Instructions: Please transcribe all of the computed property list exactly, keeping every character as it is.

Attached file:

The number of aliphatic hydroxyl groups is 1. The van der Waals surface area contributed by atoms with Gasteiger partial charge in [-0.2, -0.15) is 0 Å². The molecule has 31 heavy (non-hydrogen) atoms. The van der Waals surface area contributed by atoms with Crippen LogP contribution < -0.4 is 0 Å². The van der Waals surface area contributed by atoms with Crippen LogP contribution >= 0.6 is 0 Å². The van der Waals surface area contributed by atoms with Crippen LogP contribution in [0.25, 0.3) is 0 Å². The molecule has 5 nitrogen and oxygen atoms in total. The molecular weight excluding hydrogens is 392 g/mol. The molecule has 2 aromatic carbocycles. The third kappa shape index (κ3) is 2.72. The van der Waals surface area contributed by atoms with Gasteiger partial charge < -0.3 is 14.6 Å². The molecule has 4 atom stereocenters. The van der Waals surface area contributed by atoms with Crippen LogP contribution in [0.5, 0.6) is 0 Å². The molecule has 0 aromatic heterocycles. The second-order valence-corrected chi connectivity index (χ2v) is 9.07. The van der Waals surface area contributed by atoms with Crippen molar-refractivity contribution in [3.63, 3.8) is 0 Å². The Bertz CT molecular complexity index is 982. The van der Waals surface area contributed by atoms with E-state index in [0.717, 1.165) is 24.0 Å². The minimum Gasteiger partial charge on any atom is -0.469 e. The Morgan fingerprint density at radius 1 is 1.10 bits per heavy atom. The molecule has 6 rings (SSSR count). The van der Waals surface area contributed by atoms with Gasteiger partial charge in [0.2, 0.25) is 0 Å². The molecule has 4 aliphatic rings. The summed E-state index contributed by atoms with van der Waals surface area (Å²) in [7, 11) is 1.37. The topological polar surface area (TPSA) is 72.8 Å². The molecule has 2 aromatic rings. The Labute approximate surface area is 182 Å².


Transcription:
The number of aliphatic hydroxyl groups is 1. The van der Waals surface area contributed by atoms with Gasteiger partial charge in [-0.2, -0.15) is 0 Å². The molecule has 31 heavy (non-hydrogen) atoms. The van der Waals surface area contributed by atoms with Crippen LogP contribution < -0.4 is 0 Å². The van der Waals surface area contributed by atoms with Crippen LogP contribution >= 0.6 is 0 Å². The van der Waals surface area contributed by atoms with Crippen LogP contribution in [0.25, 0.3) is 0 Å². The molecule has 5 nitrogen and oxygen atoms in total. The molecular weight excluding hydrogens is 392 g/mol. The molecule has 2 aromatic carbocycles. The third kappa shape index (κ3) is 2.72. The van der Waals surface area contributed by atoms with Gasteiger partial charge < -0.3 is 14.6 Å². The molecule has 4 atom stereocenters. The van der Waals surface area contributed by atoms with Crippen LogP contribution in [0.5, 0.6) is 0 Å². The molecule has 0 aromatic heterocycles. The second-order valence-corrected chi connectivity index (χ2v) is 9.07. The van der Waals surface area contributed by atoms with Crippen molar-refractivity contribution in [3.63, 3.8) is 0 Å². The Bertz CT molecular complexity index is 982. The van der Waals surface area contributed by atoms with E-state index in [0.717, 1.165) is 24.0 Å². The minimum Gasteiger partial charge on any atom is -0.469 e. The Morgan fingerprint density at radius 1 is 1.10 bits per heavy atom. The molecule has 6 rings (SSSR count). The van der Waals surface area contributed by atoms with Gasteiger partial charge in [0.2, 0.25) is 0 Å². The molecule has 4 aliphatic rings. The summed E-state index contributed by atoms with van der Waals surface area (Å²) in [7, 11) is 1.37. The topological polar surface area (TPSA) is 72.8 Å². The molecule has 2 aromatic rings. The Labute approximate surface area is 182 Å².